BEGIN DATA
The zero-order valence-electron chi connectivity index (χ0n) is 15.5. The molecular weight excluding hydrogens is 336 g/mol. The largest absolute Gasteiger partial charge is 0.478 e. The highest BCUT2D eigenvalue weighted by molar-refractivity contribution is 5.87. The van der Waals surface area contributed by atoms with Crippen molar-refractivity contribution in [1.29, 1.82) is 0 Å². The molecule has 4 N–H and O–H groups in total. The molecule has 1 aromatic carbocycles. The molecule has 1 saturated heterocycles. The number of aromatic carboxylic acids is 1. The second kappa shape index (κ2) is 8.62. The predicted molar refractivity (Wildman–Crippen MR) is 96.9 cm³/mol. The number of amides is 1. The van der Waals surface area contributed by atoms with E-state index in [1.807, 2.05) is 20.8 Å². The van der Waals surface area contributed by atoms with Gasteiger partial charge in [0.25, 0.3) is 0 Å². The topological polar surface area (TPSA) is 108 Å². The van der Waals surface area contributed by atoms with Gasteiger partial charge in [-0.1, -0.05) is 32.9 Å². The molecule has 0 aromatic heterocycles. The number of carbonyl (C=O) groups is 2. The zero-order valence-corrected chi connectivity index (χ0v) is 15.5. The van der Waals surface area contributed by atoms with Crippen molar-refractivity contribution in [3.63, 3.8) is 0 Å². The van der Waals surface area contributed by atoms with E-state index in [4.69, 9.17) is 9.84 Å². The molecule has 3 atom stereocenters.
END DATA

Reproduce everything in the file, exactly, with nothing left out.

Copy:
The zero-order valence-electron chi connectivity index (χ0n) is 15.5. The molecular weight excluding hydrogens is 336 g/mol. The largest absolute Gasteiger partial charge is 0.478 e. The highest BCUT2D eigenvalue weighted by molar-refractivity contribution is 5.87. The van der Waals surface area contributed by atoms with Crippen molar-refractivity contribution in [1.29, 1.82) is 0 Å². The molecule has 4 N–H and O–H groups in total. The molecule has 1 aromatic carbocycles. The molecule has 1 saturated heterocycles. The number of aromatic carboxylic acids is 1. The second kappa shape index (κ2) is 8.62. The predicted molar refractivity (Wildman–Crippen MR) is 96.9 cm³/mol. The number of amides is 1. The van der Waals surface area contributed by atoms with E-state index in [1.807, 2.05) is 20.8 Å². The van der Waals surface area contributed by atoms with Gasteiger partial charge in [0.25, 0.3) is 0 Å². The topological polar surface area (TPSA) is 108 Å². The van der Waals surface area contributed by atoms with Gasteiger partial charge in [-0.1, -0.05) is 32.9 Å². The molecule has 0 aromatic heterocycles. The number of carbonyl (C=O) groups is 2. The zero-order valence-corrected chi connectivity index (χ0v) is 15.5. The van der Waals surface area contributed by atoms with Crippen molar-refractivity contribution in [3.63, 3.8) is 0 Å². The van der Waals surface area contributed by atoms with E-state index in [4.69, 9.17) is 9.84 Å². The molecule has 3 atom stereocenters.